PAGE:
DVD Review: Luke Goss in Pressed
It’s never going to be easy changing career paths from singing to acting, but some stars have been lucky – Mark Wahlberg, Jennifer Lopez and even Frank Sinatra are but a few. However most are not so lucky – just ask Prince or Madonna. It seems after his recent batch of film choices, that former half of Brit boyband Bros, Luke Goss looks set to join the latter. Crime thriller, Pressed is the latest direct-to-video release to star Mr. Goss and sees him team up with first time director, Justin Donnelly.
The film follow business executive, Brian (played by Goss) who has been let go from his job and is facing a financial mess. He soon decides to invest his remaining savings in a risky, short term drug deal that will hopefully end his financial woes. Unfortunately for poor Brian, his saving are stolen by two young joyriders, unaware of how dangerous the situation is.
The opening off Pressed is incredibly gripping – we see Goss’ character digging a grave in a darkened area of desert wasteland, I’m intrigued (maybe he’s murdered his agent?). However, this interest is soon diminished as the film flashes back to the events prior to this and the pacing becomes tedious. Goss’ character is set up as the perfect family with all the cliché ridden symbols from phone calls to his wife to pictures hanging on the wall – nothing about this character feels fresh or original.
Pressed then proceeds to spend around an hour simply showing the character lose his job and sit in a bar – it’s monotonous. At a dull one hour forty minutes, it may have benefited from being twenty minutes shorter and with less focus on the events prior to Brian’s money being stolen. Small moments of interest do gradually appear, such as Brian’s tense encounter with an inquisitive cop whilst he’s harbouring a body in the boot of his car. However, these little moments of suspense and excitement do not come often enough as Pressed soon continues to trundle along.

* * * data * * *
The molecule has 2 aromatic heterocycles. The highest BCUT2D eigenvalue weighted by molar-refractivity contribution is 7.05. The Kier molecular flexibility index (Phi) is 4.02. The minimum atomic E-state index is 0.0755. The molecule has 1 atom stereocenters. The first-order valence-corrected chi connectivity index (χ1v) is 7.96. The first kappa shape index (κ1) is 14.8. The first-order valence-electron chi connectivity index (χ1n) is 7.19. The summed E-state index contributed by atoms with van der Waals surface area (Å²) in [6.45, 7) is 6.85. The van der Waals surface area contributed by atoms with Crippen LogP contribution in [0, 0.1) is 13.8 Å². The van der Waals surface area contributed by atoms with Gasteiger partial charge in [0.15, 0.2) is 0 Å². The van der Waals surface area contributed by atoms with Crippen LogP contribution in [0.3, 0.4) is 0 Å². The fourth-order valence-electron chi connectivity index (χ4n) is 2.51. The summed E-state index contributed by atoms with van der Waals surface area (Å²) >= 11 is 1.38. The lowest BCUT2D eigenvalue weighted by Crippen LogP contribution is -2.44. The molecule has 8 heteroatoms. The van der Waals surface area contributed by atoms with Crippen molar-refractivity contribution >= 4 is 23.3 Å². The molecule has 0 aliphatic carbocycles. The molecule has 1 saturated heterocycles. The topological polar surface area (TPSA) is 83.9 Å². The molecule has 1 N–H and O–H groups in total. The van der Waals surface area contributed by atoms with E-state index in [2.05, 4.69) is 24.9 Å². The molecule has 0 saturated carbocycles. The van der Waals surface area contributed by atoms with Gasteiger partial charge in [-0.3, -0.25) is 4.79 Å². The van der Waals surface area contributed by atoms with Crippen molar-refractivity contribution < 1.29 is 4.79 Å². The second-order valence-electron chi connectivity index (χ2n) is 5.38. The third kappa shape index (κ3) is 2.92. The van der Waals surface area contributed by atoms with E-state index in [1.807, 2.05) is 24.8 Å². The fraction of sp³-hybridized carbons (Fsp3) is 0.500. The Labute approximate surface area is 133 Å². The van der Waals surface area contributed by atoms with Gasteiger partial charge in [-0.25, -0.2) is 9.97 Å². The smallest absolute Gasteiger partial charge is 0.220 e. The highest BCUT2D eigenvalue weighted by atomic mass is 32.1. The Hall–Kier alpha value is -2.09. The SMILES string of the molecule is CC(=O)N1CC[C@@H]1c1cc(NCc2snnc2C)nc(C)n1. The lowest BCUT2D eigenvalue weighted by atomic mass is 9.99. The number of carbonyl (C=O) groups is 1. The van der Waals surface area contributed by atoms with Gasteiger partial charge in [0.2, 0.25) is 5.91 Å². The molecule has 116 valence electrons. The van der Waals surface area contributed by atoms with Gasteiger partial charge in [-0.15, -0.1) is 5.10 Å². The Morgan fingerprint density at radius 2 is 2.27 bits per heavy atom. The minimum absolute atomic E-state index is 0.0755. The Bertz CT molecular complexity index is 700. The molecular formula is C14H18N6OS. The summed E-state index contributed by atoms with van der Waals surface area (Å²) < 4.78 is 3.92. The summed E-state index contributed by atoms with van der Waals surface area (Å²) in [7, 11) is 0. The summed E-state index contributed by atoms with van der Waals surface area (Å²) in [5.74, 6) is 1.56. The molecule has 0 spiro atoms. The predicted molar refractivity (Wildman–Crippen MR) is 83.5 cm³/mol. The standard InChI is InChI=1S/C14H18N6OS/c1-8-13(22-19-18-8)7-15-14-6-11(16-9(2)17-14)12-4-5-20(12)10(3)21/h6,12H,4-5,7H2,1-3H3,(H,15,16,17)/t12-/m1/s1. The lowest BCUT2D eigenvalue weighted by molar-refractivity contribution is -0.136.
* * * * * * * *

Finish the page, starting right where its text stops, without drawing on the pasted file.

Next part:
As the film continues we are later introduced to two of the most unconvincing joy riders on the planet – these kids don’t look like they’d be able to get in a car without a booster seat, let alone steal one. Fortunately, Luke Goss is on hand to bring a reasonable amount of charisma to this flat role, but it’s far more entertaining to watch him in the likes of the enjoyable Death Race 2 or even just listen to a copy of When Will I Be Famous?
Pressed is void of any distinct visual style, feeling generic and ultimately forgettable. With its slow pacing and lack of convincing characters it’s really not worth the bother of watching.
Originally written for The People's Movies.